Ripon sinkhole forces three homes to be evacuated
Three homes had to be evacuated after a 25ft-wide (7.5m) sinkhole opened in a street in North Yorkshire.
Fears buildings would collapse forced people to leave their homes in Magdalens Close, Ripon, after the hole opened at about 17:45 GMT on Monday.
No-one was hurt and firefighters rescued a dog from a damaged 100-year-old detached house.
"The affected property and two houses nearby were evacuated," a North Yorkshire Police spokesman said.
It is the latest in a series of similar incidents recently, including a 15ft-wide (4.5m) sinkhole opening in a driveway in High Wycombe on 2 February and a similar sized hole opening in the central reservation of the M2 motorway in Kent, last week.
And on Saturday, a 35ft-wide (10m) hole opened up in Hemel Hempstead, Hertfordshire, forcing the evacuation of 17 homes, before another hole was found in Rickmansworth, also in Hertfordshire, on Sunday night.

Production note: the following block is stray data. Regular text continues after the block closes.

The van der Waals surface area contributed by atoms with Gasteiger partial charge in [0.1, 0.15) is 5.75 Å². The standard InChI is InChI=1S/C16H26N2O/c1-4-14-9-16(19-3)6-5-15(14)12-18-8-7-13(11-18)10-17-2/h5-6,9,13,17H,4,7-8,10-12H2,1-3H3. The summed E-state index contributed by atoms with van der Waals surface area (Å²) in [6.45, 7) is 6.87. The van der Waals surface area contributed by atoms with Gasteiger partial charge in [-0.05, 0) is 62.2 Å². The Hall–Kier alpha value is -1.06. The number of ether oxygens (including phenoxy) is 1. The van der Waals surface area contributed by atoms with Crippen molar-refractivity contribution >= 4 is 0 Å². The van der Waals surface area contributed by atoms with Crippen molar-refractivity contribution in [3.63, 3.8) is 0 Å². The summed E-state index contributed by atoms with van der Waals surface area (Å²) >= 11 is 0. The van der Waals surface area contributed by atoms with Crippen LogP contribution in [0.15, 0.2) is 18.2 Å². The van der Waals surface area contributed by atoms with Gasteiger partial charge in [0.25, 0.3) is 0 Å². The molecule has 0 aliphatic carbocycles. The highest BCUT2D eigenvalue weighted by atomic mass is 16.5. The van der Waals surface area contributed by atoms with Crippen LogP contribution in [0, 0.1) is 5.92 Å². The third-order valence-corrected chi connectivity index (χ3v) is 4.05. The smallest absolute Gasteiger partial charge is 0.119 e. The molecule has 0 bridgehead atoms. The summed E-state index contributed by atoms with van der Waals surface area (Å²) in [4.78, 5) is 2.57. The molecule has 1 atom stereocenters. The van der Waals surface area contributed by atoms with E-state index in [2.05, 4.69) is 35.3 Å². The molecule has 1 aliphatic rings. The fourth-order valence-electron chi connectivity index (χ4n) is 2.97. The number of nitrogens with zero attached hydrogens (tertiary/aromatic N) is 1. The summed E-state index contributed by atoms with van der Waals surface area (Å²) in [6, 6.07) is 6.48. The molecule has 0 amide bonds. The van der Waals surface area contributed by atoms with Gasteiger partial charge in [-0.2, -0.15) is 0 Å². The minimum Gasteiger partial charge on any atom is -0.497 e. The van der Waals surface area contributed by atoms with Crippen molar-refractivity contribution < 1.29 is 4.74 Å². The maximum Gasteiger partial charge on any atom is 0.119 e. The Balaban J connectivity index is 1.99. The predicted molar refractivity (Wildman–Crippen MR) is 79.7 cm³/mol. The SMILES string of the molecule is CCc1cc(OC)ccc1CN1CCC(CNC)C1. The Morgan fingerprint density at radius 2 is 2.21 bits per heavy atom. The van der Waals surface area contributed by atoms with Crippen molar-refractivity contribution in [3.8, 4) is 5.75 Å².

In Ripon, fire and ambulance crews have also worked at the scene, alongside utility and structural engineers.
North Yorkshire Fire and Rescue Service said a fire engine and a heavy rescue unit from Ripon went to the scene, where cracks had appeared in the ground, causing damage to the affected house.
A spokeswoman said: "There are no occupiers in the property and a dog has been successfully rescued. Residents from adjacent properties have been evacuated as a precaution."
Local councillor Stuart Martin said he had spoken to the family living in the house and they were "very distressed".
Neighbour Emily Moon said: "It's definitely widened since first thing this morning.
"You can't see the hole from here, just the poor house splitting in two."
Resident Barry Dyason said properties in the area had previously been affected by subsidence, because of gypsum deposits in the local geology.
He added: "But not sinkholes, that I've heard of.
"It's alarming, you see these things reported on television but don't expect it to happen so close to you."
The British Geological Survey confirmed Ripon lies in one of the most susceptible areas of the UK for sinkholes, because of its "Permian gypsum deposits", which can dissolve more quickly than surrounding limestone.
Martin Webber, who lives in a street adjacent to Magdalens Close, said the appearance of the sinkhole was "bizarre".
He said: "I've heard of big holes opening up in the past, but to come home last night to find out that one had appeared literally 100m away from my home, it's concerning for everybody here."